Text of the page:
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VENZA, Claudio.- Remembering Diego Camacho AKA Abel Paz
Article mis en ligne le 26 mai 2009
dernière modification le 30 août 2009

par r-c.
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Listen, listen - he said to me. - We might tear down churches and aim to banish the Catholic church from people’s minds, but we don’t intend to turn the ateneos into replacement churches or anarchy into a religion (From Abel Paz, Viaje al pasado)

Diego Camacho in Barcelona, 2002

Diego Camacho Escámez (aka Abel Paz) was born in Almería (Andalusia) in 1921 before moving at the age of six to Barcelona to live with an uncle of his who was active in the CNT.

In 1932 Diego joined the Escuela Natura (a libertarian educational establishment that followed Francisco Ferrer) in El Clot, a working class quarter in the Catalan capital. He joined the Libertarian Youth in 1935 in Almería where he stayed with his mother (a CNT member) up until February 1936 when he returned to Barcelona.

There he joined the FAI and the CNT and was active in the El Clot defence group and helped launch the ‘Quijotes de la Ideal’ group which opposed the CNT-FAI leadership’s moderate policies. After he was arrested in May 1937 (during the confrontation between the anarchists and the Stalinists) he tasted life in the farm collectives, wrote for Tierra y Libertad (the FAI mouthpiece) and took part in the armed struggle on the Catalonia front. In January 1939 he was one of the hundreds of thousands of Catalans and Spaniards who fled Barcelona and sought asylum in France. He found work there for a time and in 1942 embarked upon the underground struggle, crossing the Pyrenees. He was jailed by the Francoist police and spent five years shuttling from prison to prison, just for having tried to refloat the CNT. After a few months at large he was arrested again, for having taken part in a Libertarian Youth meeting and spent five more years in Franco’s harsh prisons. On his release in 1952 he, like many another anarchist, resumed his underground activity and in 1953 was appointed by the underground organisation as its delegate to the IWA congress. He then stayed in France and carried out a short, unfortunate mission inside Spain on behalf of the Defence Commission.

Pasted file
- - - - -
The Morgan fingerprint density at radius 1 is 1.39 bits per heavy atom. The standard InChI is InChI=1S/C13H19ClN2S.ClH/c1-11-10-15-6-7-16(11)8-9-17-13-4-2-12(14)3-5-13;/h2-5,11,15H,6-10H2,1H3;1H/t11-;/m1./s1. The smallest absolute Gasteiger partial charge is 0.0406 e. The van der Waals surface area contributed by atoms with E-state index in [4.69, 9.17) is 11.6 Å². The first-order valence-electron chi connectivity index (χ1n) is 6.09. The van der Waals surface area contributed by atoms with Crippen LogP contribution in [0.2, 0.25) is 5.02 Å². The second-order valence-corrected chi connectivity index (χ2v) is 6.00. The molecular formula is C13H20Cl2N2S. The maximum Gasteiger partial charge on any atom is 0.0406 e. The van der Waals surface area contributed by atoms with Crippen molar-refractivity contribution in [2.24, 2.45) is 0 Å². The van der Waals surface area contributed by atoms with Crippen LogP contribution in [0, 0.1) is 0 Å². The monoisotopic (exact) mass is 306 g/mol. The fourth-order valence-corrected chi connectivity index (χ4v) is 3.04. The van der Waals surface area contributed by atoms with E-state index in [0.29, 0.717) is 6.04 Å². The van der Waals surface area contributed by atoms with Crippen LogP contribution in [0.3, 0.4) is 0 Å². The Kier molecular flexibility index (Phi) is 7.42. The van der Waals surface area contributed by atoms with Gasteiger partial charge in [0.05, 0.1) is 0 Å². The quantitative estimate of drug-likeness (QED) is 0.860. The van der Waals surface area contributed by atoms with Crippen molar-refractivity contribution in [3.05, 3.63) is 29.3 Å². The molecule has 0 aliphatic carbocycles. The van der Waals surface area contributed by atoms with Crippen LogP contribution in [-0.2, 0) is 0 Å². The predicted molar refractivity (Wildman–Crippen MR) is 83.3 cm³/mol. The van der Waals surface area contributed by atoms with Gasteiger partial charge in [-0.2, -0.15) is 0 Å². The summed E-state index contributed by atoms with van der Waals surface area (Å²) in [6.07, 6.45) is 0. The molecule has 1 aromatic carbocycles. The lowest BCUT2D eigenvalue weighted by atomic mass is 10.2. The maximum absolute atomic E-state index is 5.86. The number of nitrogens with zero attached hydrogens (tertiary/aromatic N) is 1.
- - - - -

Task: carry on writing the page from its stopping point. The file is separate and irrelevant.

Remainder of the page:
With his partner Antonia Fontanillas (from a historic anarchist family ; they lived together until 1958) he moved around a number of French cities and took part in numerous meetings and activities in several libertarian quarters ranging from the Libertarian Youth and CNT through to anti-Francoist youth groups. In the 1960s he embarked on the writing of his long (and thus far the most comprehensive) biography of Durruti and a series of historical books. He returned to Spain in 1979 on the back of the resurgence of the movement and threw himself into efforts to boost its quality as well as its numbers. Despite some disappointment, he stayed south of the Pyrenees and carried on with working on his own lengthy personal memoirs covering 4 volumes.

He was one of the few elderly militants to constantly engage and communicate with upcoming generations of libertarians to whom he passed on his bitter reflections on the past sweetened with an incorrigibly critical but also purposeful mind.

In 1995-1996 he took off on a lengthy tour of Italy, addressed around forty public meetings in response to the interest generated by Ken Loach’s Land and Liberty which he regarded as very sound and stimulating.

In his tiny apartment in the working class Gracia quarter of Barcelona, throughout the 1980s and 1990s he welcomed the hundreds of comrades dropping by just to meet and converse with him. Despite his recent physical decline he continued to follow developments in the movement and to supply facts and observations for use in a number of videos and books. In short, death overtook him while he was in the full flush of activity.


flèche Sur le web : Source of this article : Kate Sharpley Library

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